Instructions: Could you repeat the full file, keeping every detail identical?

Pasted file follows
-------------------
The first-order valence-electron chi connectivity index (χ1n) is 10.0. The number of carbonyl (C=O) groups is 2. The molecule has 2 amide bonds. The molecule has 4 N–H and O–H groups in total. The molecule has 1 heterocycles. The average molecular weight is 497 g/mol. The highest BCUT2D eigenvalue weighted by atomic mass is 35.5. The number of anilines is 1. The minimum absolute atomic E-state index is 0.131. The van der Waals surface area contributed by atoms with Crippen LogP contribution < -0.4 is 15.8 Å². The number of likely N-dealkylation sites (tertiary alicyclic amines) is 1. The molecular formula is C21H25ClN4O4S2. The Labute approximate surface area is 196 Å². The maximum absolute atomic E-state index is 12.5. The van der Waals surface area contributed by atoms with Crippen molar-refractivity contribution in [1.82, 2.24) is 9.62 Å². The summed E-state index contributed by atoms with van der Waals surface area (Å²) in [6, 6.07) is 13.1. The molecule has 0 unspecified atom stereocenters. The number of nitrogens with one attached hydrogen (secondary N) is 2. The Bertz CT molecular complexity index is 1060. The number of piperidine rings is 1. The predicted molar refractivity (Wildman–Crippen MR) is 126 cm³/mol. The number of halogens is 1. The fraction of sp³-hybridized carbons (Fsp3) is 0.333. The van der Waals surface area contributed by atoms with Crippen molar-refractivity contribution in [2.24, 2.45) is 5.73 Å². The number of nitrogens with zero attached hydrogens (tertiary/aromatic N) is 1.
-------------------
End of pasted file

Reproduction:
The first-order valence-electron chi connectivity index (χ1n) is 10.0. The number of carbonyl (C=O) groups is 2. The molecule has 2 amide bonds. The molecule has 4 N–H and O–H groups in total. The molecule has 1 heterocycles. The average molecular weight is 497 g/mol. The highest BCUT2D eigenvalue weighted by atomic mass is 35.5. The number of anilines is 1. The minimum absolute atomic E-state index is 0.131. The van der Waals surface area contributed by atoms with Crippen LogP contribution < -0.4 is 15.8 Å². The number of likely N-dealkylation sites (tertiary alicyclic amines) is 1. The molecular formula is C21H25ClN4O4S2. The Labute approximate surface area is 196 Å². The maximum absolute atomic E-state index is 12.5. The van der Waals surface area contributed by atoms with Crippen molar-refractivity contribution in [1.82, 2.24) is 9.62 Å². The summed E-state index contributed by atoms with van der Waals surface area (Å²) in [6, 6.07) is 13.1. The molecule has 0 unspecified atom stereocenters. The number of nitrogens with one attached hydrogen (secondary N) is 2. The Bertz CT molecular complexity index is 1060. The number of piperidine rings is 1. The predicted molar refractivity (Wildman–Crippen MR) is 126 cm³/mol. The number of halogens is 1. The fraction of sp³-hybridized carbons (Fsp3) is 0.333. The van der Waals surface area contributed by atoms with Crippen molar-refractivity contribution in [2.24, 2.45) is 5.73 Å². The number of nitrogens with zero attached hydrogens (tertiary/aromatic N) is 1.